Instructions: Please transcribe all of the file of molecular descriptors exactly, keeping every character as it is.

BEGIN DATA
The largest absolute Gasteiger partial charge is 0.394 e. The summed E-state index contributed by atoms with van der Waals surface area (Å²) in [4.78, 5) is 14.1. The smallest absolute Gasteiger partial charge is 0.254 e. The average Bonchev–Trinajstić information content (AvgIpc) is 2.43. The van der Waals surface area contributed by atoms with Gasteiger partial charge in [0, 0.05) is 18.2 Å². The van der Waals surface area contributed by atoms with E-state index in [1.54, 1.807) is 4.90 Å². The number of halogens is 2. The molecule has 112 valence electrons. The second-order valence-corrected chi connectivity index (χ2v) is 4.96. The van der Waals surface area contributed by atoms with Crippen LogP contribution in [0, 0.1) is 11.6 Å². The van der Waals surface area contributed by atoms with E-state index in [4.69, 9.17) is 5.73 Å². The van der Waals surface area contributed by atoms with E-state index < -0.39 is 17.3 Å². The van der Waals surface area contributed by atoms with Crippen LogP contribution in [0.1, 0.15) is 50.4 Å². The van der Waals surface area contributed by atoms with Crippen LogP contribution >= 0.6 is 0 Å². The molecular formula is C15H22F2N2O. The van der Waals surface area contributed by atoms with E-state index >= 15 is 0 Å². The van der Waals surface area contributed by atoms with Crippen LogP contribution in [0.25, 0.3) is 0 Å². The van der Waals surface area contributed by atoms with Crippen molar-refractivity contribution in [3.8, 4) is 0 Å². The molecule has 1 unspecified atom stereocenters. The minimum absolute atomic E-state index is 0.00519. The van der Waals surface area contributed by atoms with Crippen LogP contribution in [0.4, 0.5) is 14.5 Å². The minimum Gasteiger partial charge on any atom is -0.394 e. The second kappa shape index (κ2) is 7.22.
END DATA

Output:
The largest absolute Gasteiger partial charge is 0.394 e. The summed E-state index contributed by atoms with van der Waals surface area (Å²) in [4.78, 5) is 14.1. The smallest absolute Gasteiger partial charge is 0.254 e. The average Bonchev–Trinajstić information content (AvgIpc) is 2.43. The van der Waals surface area contributed by atoms with Gasteiger partial charge in [0, 0.05) is 18.2 Å². The van der Waals surface area contributed by atoms with E-state index in [1.54, 1.807) is 4.90 Å². The number of halogens is 2. The molecule has 112 valence electrons. The second-order valence-corrected chi connectivity index (χ2v) is 4.96. The van der Waals surface area contributed by atoms with Crippen LogP contribution in [0, 0.1) is 11.6 Å². The van der Waals surface area contributed by atoms with E-state index in [4.69, 9.17) is 5.73 Å². The van der Waals surface area contributed by atoms with E-state index < -0.39 is 17.3 Å². The van der Waals surface area contributed by atoms with Crippen LogP contribution in [0.1, 0.15) is 50.4 Å². The van der Waals surface area contributed by atoms with Crippen LogP contribution >= 0.6 is 0 Å². The molecular formula is C15H22F2N2O. The van der Waals surface area contributed by atoms with E-state index >= 15 is 0 Å². The van der Waals surface area contributed by atoms with Crippen LogP contribution in [0.25, 0.3) is 0 Å². The van der Waals surface area contributed by atoms with Crippen molar-refractivity contribution in [3.8, 4) is 0 Å². The molecule has 1 unspecified atom stereocenters. The minimum absolute atomic E-state index is 0.00519. The van der Waals surface area contributed by atoms with Crippen LogP contribution in [0.4, 0.5) is 14.5 Å². The minimum Gasteiger partial charge on any atom is -0.394 e. The second kappa shape index (κ2) is 7.22.